April 05, 2012

Neighbors reminisce about the Howard Theatre

HOWARDIn preparation for the Monday’s grand (re)opening of the Howard Theatre, the Post ran a story about the theater’s past and how the Shaw and LeDroit Park have changed over the decades since the theater’s heyday.

The article also describes the histories of some long-time local businesses, including the Hall Brothers Funeral Home, the HJM Variety Shop, and Gregg’s Barber Shop.

A neighbor we know who studies local history likes to ask long-time residents if they feel the city has lost anything with the influx of residents, wealth, and investment over the past 15 years. Inevitably, the answer is yes and the answers differ to some degree.

The Post article is striking in that the residents who remember the theater in its golden age don’t expect its current incarnation to live up to the excitement of its younger self.

For those Washingtonians, the Howard’s rebirth stirs a mix of curiosity and excitement for what is new, and nostalgia and melancholy for what has been lost.

“It looks like a mausoleum to me,” said Juan Rosebar, 61, eyeing the theater on a recent afternoon, as workers laid cobblestones on the street outside.

As a kid, Rosebar watched the stars migrate from the Howard to Cecilia’s Stage Door, a bar a few yards away where they’d mix with their fans and drink post-performance cocktails. Cecilia’s closed long ago, as did Jimmy’s Golden Cue, the pool hall across the street where Rosebar learned to hustle. All that’s left is Jimmy’s rusted sign, the letters barely legible.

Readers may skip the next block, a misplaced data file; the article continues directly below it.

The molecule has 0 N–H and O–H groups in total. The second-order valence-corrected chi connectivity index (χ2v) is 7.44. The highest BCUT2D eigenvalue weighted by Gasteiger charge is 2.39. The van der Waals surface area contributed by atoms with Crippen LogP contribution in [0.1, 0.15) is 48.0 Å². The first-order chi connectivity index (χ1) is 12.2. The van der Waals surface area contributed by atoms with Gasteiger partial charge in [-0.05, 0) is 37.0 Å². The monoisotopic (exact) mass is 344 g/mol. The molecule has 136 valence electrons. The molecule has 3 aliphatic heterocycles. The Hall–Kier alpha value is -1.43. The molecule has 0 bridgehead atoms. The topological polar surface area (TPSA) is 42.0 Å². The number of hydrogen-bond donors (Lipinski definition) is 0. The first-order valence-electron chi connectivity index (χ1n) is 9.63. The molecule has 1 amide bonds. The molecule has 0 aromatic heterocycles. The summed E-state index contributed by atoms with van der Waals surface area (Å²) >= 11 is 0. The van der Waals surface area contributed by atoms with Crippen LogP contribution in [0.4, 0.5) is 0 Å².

“You can’t turn the clock back,” Rosebar said. “You won’t get the scene; you won’t get the flamboyance.”

Another resident, Frank Love, concurs:

“It’s all changed around here,” said Love, 77, shaving a customer’s sideburns and listing the names of a half dozen long-gone barbershops. He can’t wait for the Howard’s reopening and the chance to step inside the place where he went to see Jackie Wilson with his future wife, Pearl Love.

He knows the theater can’t be what it was, but he’s okay with that. “That was then, and this is now,” he said. “You can’t look for it to be the same.”

You can tell from the posts on this blog that history fascinates us.  However, the study of history is part real and part imagined.  Though buildings can be preserved and restored, the people and societies that made them relevant cannot.  The Howard will reopen on Monday and it will serve as a lively venue for a diverse array of national acts, but its cultural relevance may never again match its storied past.

Categories: Development Projects, History, Howard Theatre
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